Why I Loved ‘Behind the Candelabra’

behind-the-candelabra-michael-douglas-matt-damon1Most critics reviewing HBO’s Liberace biopic Behind the Candelabra mentioned director Steven Soderbergh’s brilliant decision to temper the flamboyance of Liberace’s life with a gritty and unflinchingly realistic framing of the story. Even the slightest tic toward taking the movie over the top could’ve felt like farce, and besides, there was plenty of over-the-topness in the story — the sets, the costumes, the plastic surgery. Maybe Soderbergh overcompensated a little, thus sapping a bit of the joy Liberace clearly took in sparkly and ornate things. But I liked his approach more than the alternative.

Because he shot it like any straightforward, serious biopic, he instead brought out both the intimacy and the intensity of Liberace’s relationship with Scott Thorson. He also, through that relationship, focused on the politics underlying their lives, and thus the lives of many gay men in the ’80s. The closest they could get to being married was for Liberace to adopt Thorson, a bizarre realization that ought to send everyone running to do whatever we can to get gay marriage legalized. And how heartbreaking to see people still trying to pretend, even after Liberace’s death, that the great love of his life was a woman! There’s something so devastating about not being acknowledged for your place in your great love’s life — even as an ex-spouse, you get some recognition at the funeral for your loss.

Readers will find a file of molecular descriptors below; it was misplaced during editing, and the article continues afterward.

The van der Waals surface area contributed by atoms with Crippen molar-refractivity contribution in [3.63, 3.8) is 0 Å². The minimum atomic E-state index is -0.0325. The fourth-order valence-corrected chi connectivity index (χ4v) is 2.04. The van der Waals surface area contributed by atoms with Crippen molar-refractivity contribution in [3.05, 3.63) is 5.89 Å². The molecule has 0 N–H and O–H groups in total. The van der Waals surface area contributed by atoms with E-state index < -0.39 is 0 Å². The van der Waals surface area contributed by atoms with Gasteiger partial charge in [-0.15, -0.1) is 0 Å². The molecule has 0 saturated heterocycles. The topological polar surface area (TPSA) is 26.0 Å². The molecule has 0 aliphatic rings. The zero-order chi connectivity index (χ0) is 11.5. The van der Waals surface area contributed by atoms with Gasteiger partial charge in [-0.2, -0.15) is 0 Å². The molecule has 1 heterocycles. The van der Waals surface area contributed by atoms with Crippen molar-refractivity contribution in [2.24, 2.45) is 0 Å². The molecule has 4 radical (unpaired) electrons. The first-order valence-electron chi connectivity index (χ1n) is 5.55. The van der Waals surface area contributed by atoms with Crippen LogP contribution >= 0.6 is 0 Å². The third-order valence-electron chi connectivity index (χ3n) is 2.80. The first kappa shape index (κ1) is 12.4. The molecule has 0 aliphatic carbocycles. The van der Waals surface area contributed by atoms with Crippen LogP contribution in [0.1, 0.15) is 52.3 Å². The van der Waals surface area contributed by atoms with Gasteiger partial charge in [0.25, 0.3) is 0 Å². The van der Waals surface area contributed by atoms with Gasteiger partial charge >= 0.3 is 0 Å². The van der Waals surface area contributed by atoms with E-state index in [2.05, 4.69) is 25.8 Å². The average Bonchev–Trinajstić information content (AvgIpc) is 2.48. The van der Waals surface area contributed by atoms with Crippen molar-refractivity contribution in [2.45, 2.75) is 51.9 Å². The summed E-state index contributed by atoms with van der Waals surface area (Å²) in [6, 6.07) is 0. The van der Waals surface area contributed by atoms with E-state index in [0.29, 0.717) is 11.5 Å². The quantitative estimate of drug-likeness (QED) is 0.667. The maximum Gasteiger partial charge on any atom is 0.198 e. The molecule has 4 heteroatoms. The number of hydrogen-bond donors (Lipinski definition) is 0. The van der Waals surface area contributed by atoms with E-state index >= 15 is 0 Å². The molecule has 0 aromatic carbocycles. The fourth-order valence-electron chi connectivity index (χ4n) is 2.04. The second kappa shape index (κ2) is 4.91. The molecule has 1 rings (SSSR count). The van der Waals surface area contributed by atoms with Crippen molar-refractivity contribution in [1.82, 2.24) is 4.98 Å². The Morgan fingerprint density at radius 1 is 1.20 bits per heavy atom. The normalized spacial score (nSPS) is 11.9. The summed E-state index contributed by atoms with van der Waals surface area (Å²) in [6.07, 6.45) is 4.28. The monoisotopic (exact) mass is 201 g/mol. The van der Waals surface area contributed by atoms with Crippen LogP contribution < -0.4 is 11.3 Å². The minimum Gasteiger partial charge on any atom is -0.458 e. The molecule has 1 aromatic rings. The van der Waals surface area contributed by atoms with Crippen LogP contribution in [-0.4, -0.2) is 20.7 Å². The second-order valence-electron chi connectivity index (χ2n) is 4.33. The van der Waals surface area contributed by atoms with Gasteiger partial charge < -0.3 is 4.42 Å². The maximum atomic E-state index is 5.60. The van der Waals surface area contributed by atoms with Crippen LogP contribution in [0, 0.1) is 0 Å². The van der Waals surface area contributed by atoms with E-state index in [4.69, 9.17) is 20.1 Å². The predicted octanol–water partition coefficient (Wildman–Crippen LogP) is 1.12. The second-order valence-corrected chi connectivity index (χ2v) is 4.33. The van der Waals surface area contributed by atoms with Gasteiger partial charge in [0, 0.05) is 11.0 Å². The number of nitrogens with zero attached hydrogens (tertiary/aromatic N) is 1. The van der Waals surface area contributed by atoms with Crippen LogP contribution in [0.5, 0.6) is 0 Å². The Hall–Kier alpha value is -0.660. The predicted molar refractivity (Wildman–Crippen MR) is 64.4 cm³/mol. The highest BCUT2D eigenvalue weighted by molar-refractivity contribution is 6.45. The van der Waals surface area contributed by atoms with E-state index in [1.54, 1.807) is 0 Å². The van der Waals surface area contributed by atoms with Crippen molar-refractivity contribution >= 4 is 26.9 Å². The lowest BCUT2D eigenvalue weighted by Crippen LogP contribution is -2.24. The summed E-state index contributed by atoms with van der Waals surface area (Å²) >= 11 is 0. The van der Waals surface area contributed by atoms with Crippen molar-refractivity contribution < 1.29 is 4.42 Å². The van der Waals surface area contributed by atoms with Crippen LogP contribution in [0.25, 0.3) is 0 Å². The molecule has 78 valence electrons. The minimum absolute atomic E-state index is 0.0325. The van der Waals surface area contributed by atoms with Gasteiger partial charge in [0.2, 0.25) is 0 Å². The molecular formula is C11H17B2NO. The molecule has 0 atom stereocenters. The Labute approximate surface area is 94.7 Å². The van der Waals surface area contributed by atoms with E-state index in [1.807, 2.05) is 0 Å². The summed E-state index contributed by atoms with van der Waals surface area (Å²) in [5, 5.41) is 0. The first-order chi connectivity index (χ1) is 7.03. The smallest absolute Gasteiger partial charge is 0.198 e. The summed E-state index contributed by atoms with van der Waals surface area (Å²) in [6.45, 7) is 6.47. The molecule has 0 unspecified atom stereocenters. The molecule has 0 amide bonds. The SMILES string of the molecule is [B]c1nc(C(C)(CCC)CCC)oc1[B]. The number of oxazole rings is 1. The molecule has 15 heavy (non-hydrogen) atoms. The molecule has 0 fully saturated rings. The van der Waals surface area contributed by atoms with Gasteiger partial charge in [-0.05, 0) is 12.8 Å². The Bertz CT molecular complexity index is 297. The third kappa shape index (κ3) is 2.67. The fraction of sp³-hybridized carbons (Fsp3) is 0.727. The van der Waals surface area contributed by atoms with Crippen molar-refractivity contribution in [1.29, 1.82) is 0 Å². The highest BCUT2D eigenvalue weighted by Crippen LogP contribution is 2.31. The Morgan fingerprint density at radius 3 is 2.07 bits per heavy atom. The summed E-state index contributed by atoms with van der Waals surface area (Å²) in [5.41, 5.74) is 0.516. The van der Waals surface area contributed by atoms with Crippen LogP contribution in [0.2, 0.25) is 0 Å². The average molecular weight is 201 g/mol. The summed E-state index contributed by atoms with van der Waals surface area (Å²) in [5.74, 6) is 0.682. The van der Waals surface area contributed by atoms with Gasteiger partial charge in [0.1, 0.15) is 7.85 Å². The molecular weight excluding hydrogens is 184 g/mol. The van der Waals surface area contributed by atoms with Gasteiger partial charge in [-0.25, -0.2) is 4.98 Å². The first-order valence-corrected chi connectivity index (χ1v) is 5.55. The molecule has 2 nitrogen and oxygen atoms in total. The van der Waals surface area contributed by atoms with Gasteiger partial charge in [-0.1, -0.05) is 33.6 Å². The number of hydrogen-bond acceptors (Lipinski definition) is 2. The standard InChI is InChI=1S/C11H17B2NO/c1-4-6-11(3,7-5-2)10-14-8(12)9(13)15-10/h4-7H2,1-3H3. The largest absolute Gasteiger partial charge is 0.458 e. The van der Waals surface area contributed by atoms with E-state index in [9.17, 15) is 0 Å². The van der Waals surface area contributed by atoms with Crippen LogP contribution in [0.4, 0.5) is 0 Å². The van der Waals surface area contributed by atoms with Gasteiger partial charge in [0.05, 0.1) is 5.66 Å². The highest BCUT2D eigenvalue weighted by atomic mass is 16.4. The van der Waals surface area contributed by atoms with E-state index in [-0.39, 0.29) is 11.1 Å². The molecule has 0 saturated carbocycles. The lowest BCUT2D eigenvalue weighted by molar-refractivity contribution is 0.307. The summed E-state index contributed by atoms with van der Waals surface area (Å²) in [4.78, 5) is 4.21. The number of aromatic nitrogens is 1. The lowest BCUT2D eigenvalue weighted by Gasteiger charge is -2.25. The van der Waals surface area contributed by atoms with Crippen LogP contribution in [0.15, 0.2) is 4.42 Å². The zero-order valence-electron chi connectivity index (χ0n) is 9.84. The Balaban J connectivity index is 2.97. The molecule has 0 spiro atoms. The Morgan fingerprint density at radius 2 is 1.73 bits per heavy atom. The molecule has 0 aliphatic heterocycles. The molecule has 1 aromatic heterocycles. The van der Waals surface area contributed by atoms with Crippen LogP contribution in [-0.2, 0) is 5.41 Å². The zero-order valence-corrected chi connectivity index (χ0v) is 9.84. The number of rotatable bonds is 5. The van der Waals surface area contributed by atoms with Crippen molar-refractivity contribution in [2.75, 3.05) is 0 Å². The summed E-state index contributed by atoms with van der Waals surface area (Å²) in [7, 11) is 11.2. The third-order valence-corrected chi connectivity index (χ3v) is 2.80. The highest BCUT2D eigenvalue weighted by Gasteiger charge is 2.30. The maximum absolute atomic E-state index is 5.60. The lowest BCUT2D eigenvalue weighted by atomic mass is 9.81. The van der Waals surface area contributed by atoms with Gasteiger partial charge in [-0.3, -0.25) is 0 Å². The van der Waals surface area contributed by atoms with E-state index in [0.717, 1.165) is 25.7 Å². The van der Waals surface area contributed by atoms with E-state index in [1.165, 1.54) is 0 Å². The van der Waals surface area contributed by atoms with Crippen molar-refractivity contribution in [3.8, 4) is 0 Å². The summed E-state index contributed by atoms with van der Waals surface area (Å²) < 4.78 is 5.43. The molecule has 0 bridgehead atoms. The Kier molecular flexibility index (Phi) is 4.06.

And, oh, the vanity! Being gay and famous made Liberace, and thus Thorson, as vulnerable to the pressure to be beautiful and young as women are. I loved the brutal cosmetic surgery sequences — I couldn’t even watch them, which I think is a good thing. We too rarely acknowledge how painful cosmetic procedures are — calling them “nips” and “tucks,” cutesy names that make us forget that this is major surgery. Not to mention that this is the creepy end result. Something about seeing men go through this on screen makes a difference, too, highlighting the inherent weirdness of it all because we’re not as used to it.

Most of all, the film normalized even a rather bizarre relationship between two men, something we could stand to see more of as we march toward the (hopefully) inevitable breakthrough of legalized gay marriage.

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